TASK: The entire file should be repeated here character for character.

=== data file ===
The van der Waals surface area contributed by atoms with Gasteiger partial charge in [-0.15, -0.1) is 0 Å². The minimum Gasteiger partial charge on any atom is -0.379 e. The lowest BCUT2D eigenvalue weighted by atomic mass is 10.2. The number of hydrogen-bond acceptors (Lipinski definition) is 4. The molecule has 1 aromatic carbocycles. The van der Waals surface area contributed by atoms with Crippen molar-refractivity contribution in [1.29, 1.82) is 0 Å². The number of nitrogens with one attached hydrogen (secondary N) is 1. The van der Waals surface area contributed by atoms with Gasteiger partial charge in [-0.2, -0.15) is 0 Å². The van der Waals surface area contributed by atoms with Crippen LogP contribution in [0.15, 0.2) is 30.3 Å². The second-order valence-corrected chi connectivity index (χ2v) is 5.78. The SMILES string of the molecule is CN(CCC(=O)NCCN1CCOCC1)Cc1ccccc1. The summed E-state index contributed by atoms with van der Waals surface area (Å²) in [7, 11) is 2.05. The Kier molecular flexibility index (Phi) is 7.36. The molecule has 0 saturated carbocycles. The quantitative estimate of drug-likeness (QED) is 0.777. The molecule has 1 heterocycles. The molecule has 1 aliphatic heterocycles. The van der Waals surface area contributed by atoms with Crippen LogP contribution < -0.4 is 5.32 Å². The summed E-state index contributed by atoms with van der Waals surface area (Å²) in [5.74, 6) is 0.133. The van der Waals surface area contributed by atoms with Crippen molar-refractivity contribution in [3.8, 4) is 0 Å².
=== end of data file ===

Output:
The van der Waals surface area contributed by atoms with Gasteiger partial charge in [-0.15, -0.1) is 0 Å². The minimum Gasteiger partial charge on any atom is -0.379 e. The lowest BCUT2D eigenvalue weighted by atomic mass is 10.2. The number of hydrogen-bond acceptors (Lipinski definition) is 4. The molecule has 1 aromatic carbocycles. The van der Waals surface area contributed by atoms with Crippen molar-refractivity contribution in [1.29, 1.82) is 0 Å². The number of nitrogens with one attached hydrogen (secondary N) is 1. The van der Waals surface area contributed by atoms with Gasteiger partial charge in [-0.2, -0.15) is 0 Å². The van der Waals surface area contributed by atoms with Crippen LogP contribution in [0.15, 0.2) is 30.3 Å². The second-order valence-corrected chi connectivity index (χ2v) is 5.78. The SMILES string of the molecule is CN(CCC(=O)NCCN1CCOCC1)Cc1ccccc1. The summed E-state index contributed by atoms with van der Waals surface area (Å²) in [7, 11) is 2.05. The Kier molecular flexibility index (Phi) is 7.36. The molecule has 0 saturated carbocycles. The quantitative estimate of drug-likeness (QED) is 0.777. The molecule has 1 heterocycles. The molecule has 1 aliphatic heterocycles. The van der Waals surface area contributed by atoms with Crippen LogP contribution < -0.4 is 5.32 Å². The summed E-state index contributed by atoms with van der Waals surface area (Å²) in [5.74, 6) is 0.133. The van der Waals surface area contributed by atoms with Crippen molar-refractivity contribution in [3.8, 4) is 0 Å².